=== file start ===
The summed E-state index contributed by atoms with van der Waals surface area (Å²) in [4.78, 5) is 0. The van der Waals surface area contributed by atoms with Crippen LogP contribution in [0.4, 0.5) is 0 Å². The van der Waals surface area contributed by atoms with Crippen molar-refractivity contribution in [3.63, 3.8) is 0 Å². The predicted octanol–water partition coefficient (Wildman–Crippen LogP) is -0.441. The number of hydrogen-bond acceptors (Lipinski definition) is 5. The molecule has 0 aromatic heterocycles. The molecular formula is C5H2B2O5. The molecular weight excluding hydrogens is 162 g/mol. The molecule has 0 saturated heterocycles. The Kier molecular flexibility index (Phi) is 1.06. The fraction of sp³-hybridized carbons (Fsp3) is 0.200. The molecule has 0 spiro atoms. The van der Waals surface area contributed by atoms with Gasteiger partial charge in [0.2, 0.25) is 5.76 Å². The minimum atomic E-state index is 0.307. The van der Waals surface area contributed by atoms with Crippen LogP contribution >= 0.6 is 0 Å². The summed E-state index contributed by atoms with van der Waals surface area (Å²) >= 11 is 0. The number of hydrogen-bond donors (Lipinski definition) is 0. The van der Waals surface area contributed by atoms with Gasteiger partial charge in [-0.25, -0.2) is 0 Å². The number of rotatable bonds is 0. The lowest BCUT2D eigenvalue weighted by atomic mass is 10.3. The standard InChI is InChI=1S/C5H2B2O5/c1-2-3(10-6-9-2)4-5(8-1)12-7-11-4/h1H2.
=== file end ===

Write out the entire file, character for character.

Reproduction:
The summed E-state index contributed by atoms with van der Waals surface area (Å²) in [4.78, 5) is 0. The van der Waals surface area contributed by atoms with Crippen LogP contribution in [0.4, 0.5) is 0 Å². The van der Waals surface area contributed by atoms with Crippen molar-refractivity contribution in [3.63, 3.8) is 0 Å². The predicted octanol–water partition coefficient (Wildman–Crippen LogP) is -0.441. The number of hydrogen-bond acceptors (Lipinski definition) is 5. The molecule has 0 aromatic heterocycles. The molecular formula is C5H2B2O5. The molecular weight excluding hydrogens is 162 g/mol. The molecule has 0 saturated heterocycles. The Kier molecular flexibility index (Phi) is 1.06. The fraction of sp³-hybridized carbons (Fsp3) is 0.200. The molecule has 0 spiro atoms. The van der Waals surface area contributed by atoms with Gasteiger partial charge in [0.2, 0.25) is 5.76 Å². The minimum atomic E-state index is 0.307. The van der Waals surface area contributed by atoms with Crippen LogP contribution >= 0.6 is 0 Å². The summed E-state index contributed by atoms with van der Waals surface area (Å²) >= 11 is 0. The number of hydrogen-bond donors (Lipinski definition) is 0. The van der Waals surface area contributed by atoms with Gasteiger partial charge in [-0.25, -0.2) is 0 Å². The number of rotatable bonds is 0. The lowest BCUT2D eigenvalue weighted by atomic mass is 10.3. The standard InChI is InChI=1S/C5H2B2O5/c1-2-3(10-6-9-2)4-5(8-1)12-7-11-4/h1H2.